Mapping to Strategic Outcomes – To drive urgency in the sales process, you need to convince the person you’re talking to that you can have a big impact on their business. Ideally, the impact is related to a challenge that the most important people in the company have already identified and are excited about improving.
Because decks are often more visionary and high level, the conversation tends to map to larger outcomes that people with power care about.
Social Proof – Decks make it easy to display credibility in the form of customer testimonials, logos, and awards. Some people care about this, others don’t.
Structure – Having a deck provides structure for reps. Whether that’s around guiding the discovery or presenting your offering. Moreover, for teams that are less savvy, this reduces the complexity of the conversation vs. having to navigate the product.
Boredom – A lot of the people we talked to simply said decks are boring. To me this is more of a symptom of other things than reality. A few considerations:
- How educated is your prospect about what you’re already? If they already know your company and what they want, then taking them through the whole dog and pony can be a pretty bad prospect experience.
- How engaging and educational is your deck? Learning something new that’s going to help someone in their career or question their perspective is interesting. Learning about the founding story of your company five years ago, much less so.
Rigidity – It’s very rare that your deck accommodates every single scenario and use case a prospect might ask about. This limits a reps ability to demonstrate that you can solve someone’s problems if you haven’t built enough value or interest in the discovery.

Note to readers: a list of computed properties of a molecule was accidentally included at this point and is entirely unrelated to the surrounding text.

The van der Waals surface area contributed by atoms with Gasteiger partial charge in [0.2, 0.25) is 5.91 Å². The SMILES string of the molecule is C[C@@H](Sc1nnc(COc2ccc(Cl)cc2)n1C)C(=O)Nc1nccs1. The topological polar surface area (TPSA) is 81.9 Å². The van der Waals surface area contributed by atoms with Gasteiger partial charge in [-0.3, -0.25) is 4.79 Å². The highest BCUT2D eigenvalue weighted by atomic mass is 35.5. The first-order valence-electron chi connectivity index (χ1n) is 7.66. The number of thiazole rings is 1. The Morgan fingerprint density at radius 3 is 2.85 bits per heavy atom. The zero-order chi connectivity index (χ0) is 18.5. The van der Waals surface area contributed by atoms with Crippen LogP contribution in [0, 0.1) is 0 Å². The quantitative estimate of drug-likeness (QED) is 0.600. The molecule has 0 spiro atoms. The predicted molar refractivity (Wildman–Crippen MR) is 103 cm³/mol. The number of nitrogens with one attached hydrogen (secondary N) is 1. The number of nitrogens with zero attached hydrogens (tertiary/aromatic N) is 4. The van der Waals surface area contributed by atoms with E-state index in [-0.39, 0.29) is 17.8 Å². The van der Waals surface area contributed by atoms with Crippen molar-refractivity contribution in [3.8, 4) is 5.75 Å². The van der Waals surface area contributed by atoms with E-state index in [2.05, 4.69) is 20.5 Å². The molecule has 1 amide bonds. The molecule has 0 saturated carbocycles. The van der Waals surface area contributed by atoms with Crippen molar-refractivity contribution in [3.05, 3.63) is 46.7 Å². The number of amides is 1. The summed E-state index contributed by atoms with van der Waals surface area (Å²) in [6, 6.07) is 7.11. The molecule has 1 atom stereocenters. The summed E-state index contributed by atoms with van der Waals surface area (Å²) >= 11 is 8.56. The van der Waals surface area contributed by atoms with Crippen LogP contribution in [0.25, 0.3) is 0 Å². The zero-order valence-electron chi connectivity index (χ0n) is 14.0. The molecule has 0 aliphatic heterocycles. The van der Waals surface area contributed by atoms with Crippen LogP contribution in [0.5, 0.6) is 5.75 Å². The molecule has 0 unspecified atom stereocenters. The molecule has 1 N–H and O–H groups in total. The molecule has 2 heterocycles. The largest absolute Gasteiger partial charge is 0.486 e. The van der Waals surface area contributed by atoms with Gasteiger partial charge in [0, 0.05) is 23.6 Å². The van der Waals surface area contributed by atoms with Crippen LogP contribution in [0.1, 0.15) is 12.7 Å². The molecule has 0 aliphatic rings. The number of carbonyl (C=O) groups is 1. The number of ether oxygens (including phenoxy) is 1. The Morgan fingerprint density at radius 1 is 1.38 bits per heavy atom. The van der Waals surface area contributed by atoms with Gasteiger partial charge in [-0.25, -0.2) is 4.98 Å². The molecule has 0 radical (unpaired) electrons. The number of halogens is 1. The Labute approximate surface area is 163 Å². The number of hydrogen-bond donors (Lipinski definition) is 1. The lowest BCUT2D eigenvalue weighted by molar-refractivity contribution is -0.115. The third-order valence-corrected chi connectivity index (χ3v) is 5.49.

Seeing is Believing – If your product demos well, it can be a very powerful way of helping a prospect envision how you can help them. Often times, this is more interesting and exciting than a static image on a slide.
Flexibility – Assuming your reps can navigate the product, it gives them an opportunity to navigate towards a larger set of use cases and validation points for the prospect.
Speed – If you’re selling to SMBs who know exactly what they want, they often want to get into the product quickly and validate their needs will be met in order to make a purchase. There is little need to slow down the process and split it out.
“It depends on a couple things. What you’re selling and who you’re selling to. Small SMB deals the customer often wants to move fast. We always do a discovery here, but also typically jump into the product on the first call after a brief discovery assuming we already have all of the right people on the call.
-Collin Cadmus, VP of Sales at Aircall
As for what you’re selling, if it’s something like Aircall which is a phone system, we’ve found it doesn’t require a deck in most cases, people know what it is and want to see it. Selling Troops on the other hand I’d imagine a deck is very necessary since you’re making a brand new space and the story behind it really matters.”
Low Level Conversations – It’s not that you can’t have a conversation about strategic outcomes when you get into the product early, but it’s just easier to get bogged down in features and functionality vs. business impact when you have the product right in front of you. This can derail the conversation from the big picture and detract from your ability to make someone excited to build a business case that the exec team will care about.
Customization – When you show your product, the ideal state is to tailor the demonstration to their exact use case in order to deliver a powerful demo to the prospect that demonstrates the impact and how they would use it.
If you’re gathering information on the fly early in the call and then go into presenting, this can be challenging. This is why many companies save product demos for subsequent calls in order to give their reps time to really tailor and customize the experience.
Product and Technical Acumen – Let’s face it, many salespeople are not that tech savvy. Although this is changing, especially amongst more millennial sellers, rarely do they know the product nuances and technicalities as well as a sales engineer or perhaps even account manager. Assuming these folks are not joining on the first call, this can subjugate your reps to scenarios where the buyer has questions they can’t answer. This goes without saying that this is not a great look.